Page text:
Notwithstanding the multilateral agreement over Iran’s putative nuclear military programmes, an emasculated Tehran accepted strict interim terms, following extensive secret bilateral negotiations with Washington. Reality finally sank in largely because of the post-2008 cyber-attacks that disrupted Iran’s uranium processing capability even as the accord threatened to permanently alter regional security arrangements.
Although few commentators made the link, National Security Agency whistle-blower Edward Snowden confirmed to Der Spiegel a few weeks ago that the US and Israel collaborated on the matter and, more importantly, succeeded in crippling Iran’s nuclear ambitions. Indeed, the US/Israeli Stuxnet cyberweapon — a computer worm that literally shook Iranian centrifuges to pieces — was so successful that Tehran re-evaluated its plans to replace several thousand costly machines at a time when its economy was in dire conditions.
As it turned out, Iran only agreed to stop enriching uranium above 5 per cent, and dilute its stock of uranium enriched to 20 per cent. The latter was a significant concession although it was not clear how large that stock was. Still, doing so addressed a major proliferation concern, a key French condition.
Consequently, no new increases of low-enriched uranium are expected over the course of the next six months, an issue that will require further negotiations.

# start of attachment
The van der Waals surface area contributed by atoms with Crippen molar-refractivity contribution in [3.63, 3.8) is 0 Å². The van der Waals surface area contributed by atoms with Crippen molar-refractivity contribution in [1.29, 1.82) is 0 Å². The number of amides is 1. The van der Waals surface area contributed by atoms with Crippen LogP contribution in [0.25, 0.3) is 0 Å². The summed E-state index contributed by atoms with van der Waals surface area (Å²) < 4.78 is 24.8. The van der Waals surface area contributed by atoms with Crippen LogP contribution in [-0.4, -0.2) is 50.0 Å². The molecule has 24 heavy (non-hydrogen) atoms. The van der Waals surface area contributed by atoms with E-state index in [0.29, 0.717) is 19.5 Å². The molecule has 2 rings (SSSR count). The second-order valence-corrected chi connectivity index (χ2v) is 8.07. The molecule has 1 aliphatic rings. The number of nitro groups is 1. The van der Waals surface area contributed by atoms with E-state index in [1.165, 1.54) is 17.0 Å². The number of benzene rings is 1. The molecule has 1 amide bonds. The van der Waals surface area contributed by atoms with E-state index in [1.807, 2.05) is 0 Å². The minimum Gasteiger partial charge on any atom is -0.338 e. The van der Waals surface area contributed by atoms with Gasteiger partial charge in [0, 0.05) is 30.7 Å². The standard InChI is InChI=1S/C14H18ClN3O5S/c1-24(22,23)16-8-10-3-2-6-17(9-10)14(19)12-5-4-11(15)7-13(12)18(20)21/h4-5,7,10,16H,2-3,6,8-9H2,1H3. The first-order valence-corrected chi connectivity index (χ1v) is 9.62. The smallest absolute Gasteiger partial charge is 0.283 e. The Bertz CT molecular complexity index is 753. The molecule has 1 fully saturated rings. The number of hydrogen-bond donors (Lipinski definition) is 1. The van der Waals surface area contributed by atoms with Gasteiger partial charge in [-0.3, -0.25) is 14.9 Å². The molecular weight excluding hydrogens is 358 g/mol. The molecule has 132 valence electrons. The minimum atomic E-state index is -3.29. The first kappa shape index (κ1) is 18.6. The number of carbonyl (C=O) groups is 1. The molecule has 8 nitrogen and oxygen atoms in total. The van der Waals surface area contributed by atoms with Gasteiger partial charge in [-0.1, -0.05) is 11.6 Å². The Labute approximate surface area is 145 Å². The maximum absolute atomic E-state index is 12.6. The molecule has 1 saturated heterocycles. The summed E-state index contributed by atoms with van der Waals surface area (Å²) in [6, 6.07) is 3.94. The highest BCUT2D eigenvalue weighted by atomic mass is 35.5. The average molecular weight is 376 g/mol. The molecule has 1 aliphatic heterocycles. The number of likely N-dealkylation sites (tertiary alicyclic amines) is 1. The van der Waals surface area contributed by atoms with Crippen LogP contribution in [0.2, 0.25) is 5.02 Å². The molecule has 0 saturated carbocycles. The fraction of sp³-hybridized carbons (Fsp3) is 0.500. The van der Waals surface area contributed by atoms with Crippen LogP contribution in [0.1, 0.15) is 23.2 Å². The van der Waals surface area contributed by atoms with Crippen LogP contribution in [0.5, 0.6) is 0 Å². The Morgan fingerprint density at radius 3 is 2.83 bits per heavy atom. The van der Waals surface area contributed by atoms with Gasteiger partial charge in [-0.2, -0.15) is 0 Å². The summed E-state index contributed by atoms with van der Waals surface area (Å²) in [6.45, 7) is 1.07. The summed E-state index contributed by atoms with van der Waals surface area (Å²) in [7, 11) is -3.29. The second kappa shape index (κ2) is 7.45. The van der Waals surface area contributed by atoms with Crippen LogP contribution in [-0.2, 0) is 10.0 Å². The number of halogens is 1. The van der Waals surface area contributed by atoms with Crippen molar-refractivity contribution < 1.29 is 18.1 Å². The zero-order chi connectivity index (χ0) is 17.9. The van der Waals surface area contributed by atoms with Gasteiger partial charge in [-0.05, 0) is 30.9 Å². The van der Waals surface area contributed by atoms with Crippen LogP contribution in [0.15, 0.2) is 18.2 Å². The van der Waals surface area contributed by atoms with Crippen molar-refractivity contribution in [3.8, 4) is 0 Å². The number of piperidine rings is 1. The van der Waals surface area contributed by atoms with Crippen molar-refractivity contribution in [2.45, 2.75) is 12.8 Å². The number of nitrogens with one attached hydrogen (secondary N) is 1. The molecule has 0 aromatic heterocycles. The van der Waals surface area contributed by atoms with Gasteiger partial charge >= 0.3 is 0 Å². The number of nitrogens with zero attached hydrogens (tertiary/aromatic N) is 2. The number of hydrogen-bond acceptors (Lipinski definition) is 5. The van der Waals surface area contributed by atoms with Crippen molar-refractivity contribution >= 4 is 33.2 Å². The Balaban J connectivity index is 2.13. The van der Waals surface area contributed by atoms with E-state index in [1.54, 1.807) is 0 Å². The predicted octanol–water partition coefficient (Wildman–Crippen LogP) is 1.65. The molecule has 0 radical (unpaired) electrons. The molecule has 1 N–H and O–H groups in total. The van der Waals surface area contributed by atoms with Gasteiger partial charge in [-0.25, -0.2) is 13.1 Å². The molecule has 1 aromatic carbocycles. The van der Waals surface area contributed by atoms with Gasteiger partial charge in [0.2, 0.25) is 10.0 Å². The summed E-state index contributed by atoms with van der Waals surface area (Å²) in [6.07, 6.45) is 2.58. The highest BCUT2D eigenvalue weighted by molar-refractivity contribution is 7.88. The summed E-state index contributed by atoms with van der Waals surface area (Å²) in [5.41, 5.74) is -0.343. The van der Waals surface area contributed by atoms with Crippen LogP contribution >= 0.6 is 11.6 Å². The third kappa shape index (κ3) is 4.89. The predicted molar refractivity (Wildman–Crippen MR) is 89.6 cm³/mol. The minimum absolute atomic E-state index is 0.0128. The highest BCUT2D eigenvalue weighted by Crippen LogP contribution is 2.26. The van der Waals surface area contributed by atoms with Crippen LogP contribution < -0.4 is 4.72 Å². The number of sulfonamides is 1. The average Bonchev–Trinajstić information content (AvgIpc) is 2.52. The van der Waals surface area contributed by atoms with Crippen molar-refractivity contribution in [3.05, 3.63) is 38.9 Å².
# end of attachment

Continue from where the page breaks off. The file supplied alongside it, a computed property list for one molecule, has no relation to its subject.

Moreover, as Tehran pledged not to instal new centrifuges to replace the estimated 8,000 inoperable machines, this vow was a confirmation that several Stuxnet hits were effective.
Without enrichment capacity and with intrusive nuclear inspections by the International Atomic Energy Agency (IAEA), including daily visits to some facilities, Iran’s nuclear ambitions were severely curtailed. Even more telling was Foreign Minister Mohammad Javad Zarif’s concession that his country would not fuel or try to commission the heavy-water reactor at Arak, or even build a reprocessing plant that could produce plutonium from the spent fuel, again for the duration of the interim accord.
In exchange for these important allowances, the deal promised to remove several economic sanctions and release between $4-7 billion (Dh14.6-25.7 billion) in Iranian oil revenues from frozen accounts. In other words, Iran will get its own funds, along with a suspension of various restrictions that had prevented it from trading in gold, petrochemicals, car and aircraft parts and a few other items.
Under the circumstances, the hailed victory was particularly hollow, since the restrictions were far more intrusive than many assumed.
In fact, the ubiquitous presence of IAEA inspectors will now ensure that Iran completely abides by its commitments, something that Israel’s assassination-of-nuclear-scientists-plan failed to accomplish to date. Challenged Israeli leaders huffed and puffed all weekend long but the acting was worthy of an Oscar given what transpired and what Prime Minister Benjamin Netanyahu knew. He and US President Barack Obama exchanged several telephone calls and, more importantly, their respective advisers coordinated what was on the table and what transpired under it.